Cartoons can be a tricky issue for editors. It’s not enough that they should simply be funny, and indeed some of the best are not. To be truly effective, cartoons need an edge. They should be provocative.
Accordingly, editors need to cut cartoonists a lot of slack. They will sometimes publish cartoons they know some readers will find offensive, and that they may even find offensive themselves.
The Media Council, formerly the Press Council, takes a liberal view of cartoons (by which I mean liberal in the classical rather than the lame, woke sense) and so do the courts. When Labour MP Louisa Wall took the Otago Daily Times to court over two Al Nisbet cartoons which she considered racist, Justice Matthew Muir agreed that they were insulting but held that they didn’t breach the Human Rights Act.
Whatever you thought of the cartoons, the decision could only be seen as a victory for free speech and a defence of the right to upset people. Regardless of their ideological persuasions, cartoonists would very soon be extinct as a species if they were denied that right.
Having said all that, sometimes a paper publishes a cartoon that seems to strike a sour note with almost everyone. The Garrick Tremain cartoon published this week by the aforementioned ODT was such a cartoon.
It lamely attempted to make humour of the measles epidemic in Samoa. But the deaths of 55 children are no one’s idea of a joke and the cartoonist couldn’t even claim to be making a point. Both the editor of the paper and Tremain himself admit it was a bad lapse of judgment. Tremain says it was a limp joke but he can’t wind the clock back.
Will that satisfy the vigilantes crying out for utu? Not a chance. They won’t rest until they have someone’s head on a platter.
The ODT’s apology, they say, is not enough. It never is. Among other things, they want the paper’s staff to undergo racism training. But where does race enter into it? The cartoon would have been offensive regardless of the ethnicity of the measles victims.
Auckland University of Technology journalism lecturer Richard Pamatatau has joined the pile-on, saying the ODT has a history of publishing racist cartoons and Tremain should be dumped. I wonder, am I the only one troubled by the irony of a journalism lecturer calling for someone to be silenced?
Pamatatau says Tremain’s cartoons are not what cartoons are supposed to be, but he’s no more entitled to present himself as the arbiter of what cartoons should say than I am.
Bottom line: being offended from time to time is the price we pay for freedom of speech, a quid-pro-quo that most people in a liberal democracy are happy to accept.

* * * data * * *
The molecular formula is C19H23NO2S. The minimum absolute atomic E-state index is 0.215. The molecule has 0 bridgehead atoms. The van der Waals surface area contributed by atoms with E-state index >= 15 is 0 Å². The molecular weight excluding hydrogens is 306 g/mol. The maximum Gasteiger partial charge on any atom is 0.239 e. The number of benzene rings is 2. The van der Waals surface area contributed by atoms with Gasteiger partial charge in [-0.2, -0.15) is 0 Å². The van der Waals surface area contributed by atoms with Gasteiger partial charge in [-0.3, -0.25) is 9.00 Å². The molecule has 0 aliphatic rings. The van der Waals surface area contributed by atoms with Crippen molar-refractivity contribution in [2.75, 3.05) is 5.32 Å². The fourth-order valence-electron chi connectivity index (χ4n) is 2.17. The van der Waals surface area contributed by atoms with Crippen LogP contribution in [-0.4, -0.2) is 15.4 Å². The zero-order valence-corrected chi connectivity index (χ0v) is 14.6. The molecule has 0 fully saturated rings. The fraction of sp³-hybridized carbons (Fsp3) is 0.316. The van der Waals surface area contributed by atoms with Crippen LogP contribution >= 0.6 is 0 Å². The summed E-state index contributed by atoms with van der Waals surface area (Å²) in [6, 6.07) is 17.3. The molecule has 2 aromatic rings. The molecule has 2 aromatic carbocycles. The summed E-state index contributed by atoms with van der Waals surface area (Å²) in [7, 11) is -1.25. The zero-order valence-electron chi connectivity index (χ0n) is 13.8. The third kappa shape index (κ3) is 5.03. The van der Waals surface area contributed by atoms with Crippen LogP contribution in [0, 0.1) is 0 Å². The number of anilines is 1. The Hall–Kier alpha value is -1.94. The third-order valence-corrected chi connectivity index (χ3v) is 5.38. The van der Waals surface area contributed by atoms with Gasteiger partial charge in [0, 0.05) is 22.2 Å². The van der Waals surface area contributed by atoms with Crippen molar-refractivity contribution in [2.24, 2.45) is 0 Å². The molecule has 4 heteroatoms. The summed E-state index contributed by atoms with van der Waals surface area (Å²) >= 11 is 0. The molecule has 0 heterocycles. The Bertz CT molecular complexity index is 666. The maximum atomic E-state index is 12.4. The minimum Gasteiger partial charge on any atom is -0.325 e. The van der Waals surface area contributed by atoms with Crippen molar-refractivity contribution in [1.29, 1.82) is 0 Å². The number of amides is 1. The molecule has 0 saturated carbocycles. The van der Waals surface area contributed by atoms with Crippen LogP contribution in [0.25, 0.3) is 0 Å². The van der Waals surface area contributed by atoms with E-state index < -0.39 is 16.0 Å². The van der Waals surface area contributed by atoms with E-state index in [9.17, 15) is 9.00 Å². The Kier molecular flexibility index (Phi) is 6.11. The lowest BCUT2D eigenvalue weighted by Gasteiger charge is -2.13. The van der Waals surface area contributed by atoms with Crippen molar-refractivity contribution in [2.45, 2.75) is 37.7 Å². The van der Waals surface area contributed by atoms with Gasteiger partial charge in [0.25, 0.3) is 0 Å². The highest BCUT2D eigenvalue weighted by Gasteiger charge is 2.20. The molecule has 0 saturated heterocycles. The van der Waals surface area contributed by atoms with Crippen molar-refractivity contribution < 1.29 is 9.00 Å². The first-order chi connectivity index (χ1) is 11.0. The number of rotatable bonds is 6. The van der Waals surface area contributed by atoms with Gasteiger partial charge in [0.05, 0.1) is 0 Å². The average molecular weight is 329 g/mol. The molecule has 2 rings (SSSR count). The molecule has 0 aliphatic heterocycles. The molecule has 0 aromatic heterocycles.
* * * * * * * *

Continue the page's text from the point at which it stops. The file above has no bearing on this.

I would certainly far prefer to go on being offended – as I often am by cartoonists – than concede to people like Pamatatau the right to determine what views I may be exposed to. Given a choice between bad taste and puritanical censorship, I’ll take the bad taste every time.
There is an appalling cartoon in this morning's Dompost (4.12.19) that as an enthusiast for free speech I found offensive. But I won't be complaining, my disappointment does not trump the cartoonist's right to offend me.
Quite right Karl. You mean the Murdoch one Jack? Exactly my thoughts...if $50k is due to the Samoans then the ACT pARTY merits a dollop too, by that shallow logic. Bit cross with Tremain...I mean, pretty much anyone would've judged it off-colour. It's barmy to call it racist..it's just tasteless. Bit cross because these people don't need ANY ammo.
Tremain's cartoon was in very bad taste. Hopefully he will learn that there is no humour to be had in an appalling and needless human tragedy. Sharon Murdoch's cartoon in today's Dompost about free speech was pure ignorance and an insult to all those who fought fascism in the Second World War. Hitler, whom Murdoch depicted, used the burning of the Reichstag in 1933 as a pretext for banning free speech. Have Ardern and her cheerleaders seized on the Christchurch tragedy as their Reichstag moment?
I simply can't understand why this is funny. Unless Tremain had a bee in his bonnet on that particular day about over-privileged, toffee-nosed, blue-rinsers who have no idea about what is happening in Samoa let alone mean streets NZ.
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